The Founder of Social Media Is Not Who You Think
Most people think that Mark Zuckerberg invented social media, but they’re wrong. Someone else much farther back in history was the first to post a status update, one just as narcissistic as any you will read in today’s newsfeeds.
Before I tell who it is, I want to disclose something. This will not be a no-holds-barred diatribe against FaceBook. That would be hypocritical of me. I may not post or check FaceBook as often as some, still you can “find me” there.
My concern is the array of cognitive effects that social media posts generate, effects that are more sophisticated than the supplied list of possible reactions, and far more me-centered than God-centered.
The first social media post in history is a classic example of a poster eclipsing God-centeredness with me-centeredness. And he did it with creativity and flair, like a social media all-star, fully expecting his post to go viral.
That’s what so ironic about all of this. God gave human beings the gift of creativity. It’s central to our being made in his image. Add in the ability to communicate, and there is amazing potential to glorify God; amazing potential, in other words, for God-centeredness.
It is potential squandered by the original social media guru, a fellow named Lamech, a descendant from Adam through Cain. Lamech murdered a young man and then posted this warning on his page:
“Adah and Zillah, hear my voice;
you wives of Lamech, listen to what I say:
I have killed a man for wounding me,
a young man for striking me.
If Cain’s revenge is sevenfold,
then Lamech’s is seventy-fold.”
The cognitive effect Lamech intended was fear. He wanted everyone who read his newsfeed to fear what would happened if they attempted to exact justice for the young man. Blood feud and revenge were the order of the day for things like this, and Lamech was smart enough to foresee the danger.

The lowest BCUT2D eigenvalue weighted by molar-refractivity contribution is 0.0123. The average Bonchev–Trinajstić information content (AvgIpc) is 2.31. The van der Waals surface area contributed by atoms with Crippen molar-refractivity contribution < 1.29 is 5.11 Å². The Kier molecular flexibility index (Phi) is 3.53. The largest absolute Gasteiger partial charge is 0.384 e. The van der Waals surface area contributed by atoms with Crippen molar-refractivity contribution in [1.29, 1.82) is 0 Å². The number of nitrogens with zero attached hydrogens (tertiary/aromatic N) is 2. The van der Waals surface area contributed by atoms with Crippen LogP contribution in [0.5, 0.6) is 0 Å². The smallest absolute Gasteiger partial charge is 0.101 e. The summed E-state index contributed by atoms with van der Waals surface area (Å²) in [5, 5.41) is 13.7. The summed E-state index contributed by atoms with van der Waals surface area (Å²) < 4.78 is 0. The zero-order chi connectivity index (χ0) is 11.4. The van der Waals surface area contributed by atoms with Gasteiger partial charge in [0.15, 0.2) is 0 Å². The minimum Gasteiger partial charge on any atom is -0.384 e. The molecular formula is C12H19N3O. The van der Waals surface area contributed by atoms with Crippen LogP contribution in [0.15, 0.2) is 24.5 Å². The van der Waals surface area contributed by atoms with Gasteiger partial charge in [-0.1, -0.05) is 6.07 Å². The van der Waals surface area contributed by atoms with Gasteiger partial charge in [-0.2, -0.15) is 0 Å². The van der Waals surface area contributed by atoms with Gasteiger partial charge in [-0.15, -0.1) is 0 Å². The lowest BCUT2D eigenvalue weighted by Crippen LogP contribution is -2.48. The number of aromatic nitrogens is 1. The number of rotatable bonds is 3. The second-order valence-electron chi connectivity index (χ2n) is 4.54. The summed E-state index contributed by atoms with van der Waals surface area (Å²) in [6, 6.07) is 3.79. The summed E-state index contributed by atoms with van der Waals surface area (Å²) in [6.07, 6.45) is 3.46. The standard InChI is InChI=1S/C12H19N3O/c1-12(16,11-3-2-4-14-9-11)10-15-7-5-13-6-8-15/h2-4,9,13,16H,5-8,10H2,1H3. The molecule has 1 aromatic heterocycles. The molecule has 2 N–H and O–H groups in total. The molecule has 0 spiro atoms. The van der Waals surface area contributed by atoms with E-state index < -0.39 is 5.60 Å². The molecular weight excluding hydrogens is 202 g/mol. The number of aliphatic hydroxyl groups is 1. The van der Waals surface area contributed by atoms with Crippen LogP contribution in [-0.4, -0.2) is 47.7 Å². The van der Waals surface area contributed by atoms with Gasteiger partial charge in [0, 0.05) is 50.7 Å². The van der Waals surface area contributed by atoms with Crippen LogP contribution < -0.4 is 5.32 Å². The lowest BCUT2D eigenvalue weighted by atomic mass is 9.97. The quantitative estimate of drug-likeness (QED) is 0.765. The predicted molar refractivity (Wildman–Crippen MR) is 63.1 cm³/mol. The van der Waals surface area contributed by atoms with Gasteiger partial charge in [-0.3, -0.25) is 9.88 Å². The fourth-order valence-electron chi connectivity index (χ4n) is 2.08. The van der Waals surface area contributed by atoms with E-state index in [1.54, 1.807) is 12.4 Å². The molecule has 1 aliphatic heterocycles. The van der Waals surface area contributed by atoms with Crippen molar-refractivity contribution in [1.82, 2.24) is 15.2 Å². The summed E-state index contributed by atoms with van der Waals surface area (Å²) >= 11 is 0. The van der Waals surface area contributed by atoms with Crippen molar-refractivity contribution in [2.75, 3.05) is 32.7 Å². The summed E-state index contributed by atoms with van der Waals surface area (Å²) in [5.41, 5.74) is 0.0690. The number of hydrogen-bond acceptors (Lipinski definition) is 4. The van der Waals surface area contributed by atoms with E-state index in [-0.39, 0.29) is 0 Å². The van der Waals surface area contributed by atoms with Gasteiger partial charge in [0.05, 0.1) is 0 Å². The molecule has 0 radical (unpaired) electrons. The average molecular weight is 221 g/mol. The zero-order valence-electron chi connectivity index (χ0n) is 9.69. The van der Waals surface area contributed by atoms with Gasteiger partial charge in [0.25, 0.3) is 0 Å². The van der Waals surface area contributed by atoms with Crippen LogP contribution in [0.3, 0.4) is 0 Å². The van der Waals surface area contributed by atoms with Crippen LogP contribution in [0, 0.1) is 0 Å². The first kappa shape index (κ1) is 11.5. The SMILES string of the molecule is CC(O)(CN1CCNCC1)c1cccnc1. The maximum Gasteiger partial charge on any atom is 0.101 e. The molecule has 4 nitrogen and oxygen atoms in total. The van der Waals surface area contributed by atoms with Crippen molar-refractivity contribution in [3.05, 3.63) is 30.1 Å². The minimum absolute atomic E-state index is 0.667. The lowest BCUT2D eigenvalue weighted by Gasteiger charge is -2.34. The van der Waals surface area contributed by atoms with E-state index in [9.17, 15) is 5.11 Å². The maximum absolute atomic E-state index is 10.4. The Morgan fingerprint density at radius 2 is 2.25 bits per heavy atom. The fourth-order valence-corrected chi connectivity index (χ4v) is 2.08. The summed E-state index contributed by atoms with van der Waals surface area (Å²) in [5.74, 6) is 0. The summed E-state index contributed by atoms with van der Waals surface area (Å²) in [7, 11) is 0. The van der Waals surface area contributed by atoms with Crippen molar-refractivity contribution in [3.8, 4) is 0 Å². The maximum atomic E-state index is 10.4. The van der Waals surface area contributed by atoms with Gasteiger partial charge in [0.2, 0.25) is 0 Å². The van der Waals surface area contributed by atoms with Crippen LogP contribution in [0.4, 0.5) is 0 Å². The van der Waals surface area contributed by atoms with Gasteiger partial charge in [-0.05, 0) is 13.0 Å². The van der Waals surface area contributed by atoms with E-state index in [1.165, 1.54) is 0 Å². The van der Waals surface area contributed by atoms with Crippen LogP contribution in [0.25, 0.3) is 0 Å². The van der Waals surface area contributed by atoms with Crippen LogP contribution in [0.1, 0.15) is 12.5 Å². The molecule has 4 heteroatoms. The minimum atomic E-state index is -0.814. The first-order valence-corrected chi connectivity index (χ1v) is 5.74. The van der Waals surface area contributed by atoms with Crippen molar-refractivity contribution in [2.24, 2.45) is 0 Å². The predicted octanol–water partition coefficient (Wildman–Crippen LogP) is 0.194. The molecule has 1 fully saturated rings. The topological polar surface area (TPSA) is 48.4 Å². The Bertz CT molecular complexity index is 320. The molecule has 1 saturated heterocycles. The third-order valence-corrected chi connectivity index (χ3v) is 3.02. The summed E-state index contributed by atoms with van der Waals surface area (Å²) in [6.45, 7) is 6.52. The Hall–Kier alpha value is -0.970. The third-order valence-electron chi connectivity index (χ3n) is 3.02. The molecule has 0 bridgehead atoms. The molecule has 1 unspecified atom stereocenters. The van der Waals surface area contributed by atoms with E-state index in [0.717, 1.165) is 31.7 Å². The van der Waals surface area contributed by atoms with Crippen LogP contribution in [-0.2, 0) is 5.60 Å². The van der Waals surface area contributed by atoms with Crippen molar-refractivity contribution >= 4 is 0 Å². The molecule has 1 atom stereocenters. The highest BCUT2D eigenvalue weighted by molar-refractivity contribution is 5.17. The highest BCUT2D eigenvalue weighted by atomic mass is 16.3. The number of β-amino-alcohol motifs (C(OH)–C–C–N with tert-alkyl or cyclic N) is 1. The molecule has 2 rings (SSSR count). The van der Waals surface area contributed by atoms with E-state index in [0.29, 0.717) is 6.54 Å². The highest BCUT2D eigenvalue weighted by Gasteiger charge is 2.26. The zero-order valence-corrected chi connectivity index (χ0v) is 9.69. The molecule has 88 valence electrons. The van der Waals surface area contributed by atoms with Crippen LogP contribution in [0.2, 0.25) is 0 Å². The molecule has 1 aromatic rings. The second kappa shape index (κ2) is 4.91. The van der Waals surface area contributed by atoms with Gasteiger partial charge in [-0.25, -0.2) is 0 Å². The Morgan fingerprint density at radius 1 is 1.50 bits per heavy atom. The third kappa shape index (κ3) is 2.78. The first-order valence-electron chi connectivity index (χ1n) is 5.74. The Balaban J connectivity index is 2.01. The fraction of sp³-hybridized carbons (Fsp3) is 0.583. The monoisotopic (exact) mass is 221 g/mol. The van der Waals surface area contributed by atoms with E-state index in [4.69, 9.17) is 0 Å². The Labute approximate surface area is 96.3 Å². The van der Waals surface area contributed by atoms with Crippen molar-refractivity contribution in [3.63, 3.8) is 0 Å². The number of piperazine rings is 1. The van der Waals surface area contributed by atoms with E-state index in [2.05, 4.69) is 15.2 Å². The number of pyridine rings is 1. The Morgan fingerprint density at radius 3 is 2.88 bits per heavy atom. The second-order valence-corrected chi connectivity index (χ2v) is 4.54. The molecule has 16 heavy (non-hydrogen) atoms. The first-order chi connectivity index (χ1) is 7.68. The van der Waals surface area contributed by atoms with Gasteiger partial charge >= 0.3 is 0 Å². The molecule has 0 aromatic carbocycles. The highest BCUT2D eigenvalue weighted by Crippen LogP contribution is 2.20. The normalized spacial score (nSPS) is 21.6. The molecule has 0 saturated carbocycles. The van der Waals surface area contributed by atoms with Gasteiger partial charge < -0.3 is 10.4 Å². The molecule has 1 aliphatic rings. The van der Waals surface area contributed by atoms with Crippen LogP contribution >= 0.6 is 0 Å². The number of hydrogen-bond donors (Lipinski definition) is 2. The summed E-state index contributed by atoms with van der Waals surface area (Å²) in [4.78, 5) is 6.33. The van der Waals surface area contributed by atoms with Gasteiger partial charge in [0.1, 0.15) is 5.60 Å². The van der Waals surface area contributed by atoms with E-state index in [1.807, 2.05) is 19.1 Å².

So Lamech used his God-given creativity to craft his warning. Lamech was saying, “God only threatened a multiplier of 7 against anyone taking revenge on Cain. I’m threatening 70. So go ahead, make my day!”
Presumably Lamech succeeded in his me-centered approach to his life on social media. At least there’s no record of anyone taking him on; that is, not until he eventually stood before God, who posted a viral message of his own in Genesis 9: “I will require a reckoning for the life of every man.”
Lamech and his tribe notwithstanding, abuses of creativity and me-centered cognitive effects are not baked into social media. They are inherent dangers, perhaps, but not inevitable outcomes. A countervailing strategy to offset the danger is to cultivate God-centeredness in every aspect of life, while limiting posts on social media to those that feature the God-centered cognitive effects of Galatians 5:22-23 and Philippians 4:8.